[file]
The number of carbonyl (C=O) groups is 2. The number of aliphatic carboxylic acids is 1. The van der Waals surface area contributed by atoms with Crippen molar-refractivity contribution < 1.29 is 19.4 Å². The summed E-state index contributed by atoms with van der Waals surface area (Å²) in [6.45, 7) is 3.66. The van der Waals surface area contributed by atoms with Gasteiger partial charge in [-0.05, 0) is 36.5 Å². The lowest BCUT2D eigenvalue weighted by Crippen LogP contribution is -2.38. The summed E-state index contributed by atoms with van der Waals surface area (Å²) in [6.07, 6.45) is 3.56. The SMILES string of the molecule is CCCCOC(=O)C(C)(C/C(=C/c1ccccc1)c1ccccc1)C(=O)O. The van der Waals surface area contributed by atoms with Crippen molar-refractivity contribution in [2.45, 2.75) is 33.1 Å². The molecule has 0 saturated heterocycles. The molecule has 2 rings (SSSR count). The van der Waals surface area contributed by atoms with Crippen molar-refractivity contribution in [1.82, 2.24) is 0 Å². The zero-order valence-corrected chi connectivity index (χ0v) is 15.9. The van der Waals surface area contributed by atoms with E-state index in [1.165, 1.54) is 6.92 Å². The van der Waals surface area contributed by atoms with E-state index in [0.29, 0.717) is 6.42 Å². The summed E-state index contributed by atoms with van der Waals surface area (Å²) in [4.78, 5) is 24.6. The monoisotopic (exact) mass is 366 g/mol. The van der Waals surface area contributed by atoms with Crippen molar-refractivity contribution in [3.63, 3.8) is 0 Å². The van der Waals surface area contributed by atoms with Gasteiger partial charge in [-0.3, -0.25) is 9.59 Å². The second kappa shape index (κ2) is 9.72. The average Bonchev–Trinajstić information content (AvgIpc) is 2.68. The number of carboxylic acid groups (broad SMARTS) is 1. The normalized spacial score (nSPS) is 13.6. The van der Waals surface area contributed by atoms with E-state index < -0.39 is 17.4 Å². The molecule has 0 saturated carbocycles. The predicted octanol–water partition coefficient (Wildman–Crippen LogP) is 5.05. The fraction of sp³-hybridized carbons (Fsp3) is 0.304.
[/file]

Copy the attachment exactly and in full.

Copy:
The number of carbonyl (C=O) groups is 2. The number of aliphatic carboxylic acids is 1. The van der Waals surface area contributed by atoms with Crippen molar-refractivity contribution < 1.29 is 19.4 Å². The summed E-state index contributed by atoms with van der Waals surface area (Å²) in [6.45, 7) is 3.66. The van der Waals surface area contributed by atoms with Gasteiger partial charge in [-0.05, 0) is 36.5 Å². The lowest BCUT2D eigenvalue weighted by Crippen LogP contribution is -2.38. The summed E-state index contributed by atoms with van der Waals surface area (Å²) in [6.07, 6.45) is 3.56. The SMILES string of the molecule is CCCCOC(=O)C(C)(C/C(=C/c1ccccc1)c1ccccc1)C(=O)O. The van der Waals surface area contributed by atoms with Crippen molar-refractivity contribution in [2.45, 2.75) is 33.1 Å². The molecule has 0 saturated heterocycles. The molecule has 2 rings (SSSR count). The van der Waals surface area contributed by atoms with Crippen molar-refractivity contribution in [1.82, 2.24) is 0 Å². The zero-order valence-corrected chi connectivity index (χ0v) is 15.9. The van der Waals surface area contributed by atoms with E-state index in [1.165, 1.54) is 6.92 Å². The van der Waals surface area contributed by atoms with E-state index in [0.29, 0.717) is 6.42 Å². The summed E-state index contributed by atoms with van der Waals surface area (Å²) in [4.78, 5) is 24.6. The monoisotopic (exact) mass is 366 g/mol. The van der Waals surface area contributed by atoms with Crippen molar-refractivity contribution in [3.63, 3.8) is 0 Å². The van der Waals surface area contributed by atoms with Gasteiger partial charge in [-0.3, -0.25) is 9.59 Å². The second kappa shape index (κ2) is 9.72. The average Bonchev–Trinajstić information content (AvgIpc) is 2.68. The number of carboxylic acid groups (broad SMARTS) is 1. The normalized spacial score (nSPS) is 13.6. The van der Waals surface area contributed by atoms with E-state index < -0.39 is 17.4 Å². The molecule has 0 saturated carbocycles. The predicted octanol–water partition coefficient (Wildman–Crippen LogP) is 5.05. The fraction of sp³-hybridized carbons (Fsp3) is 0.304.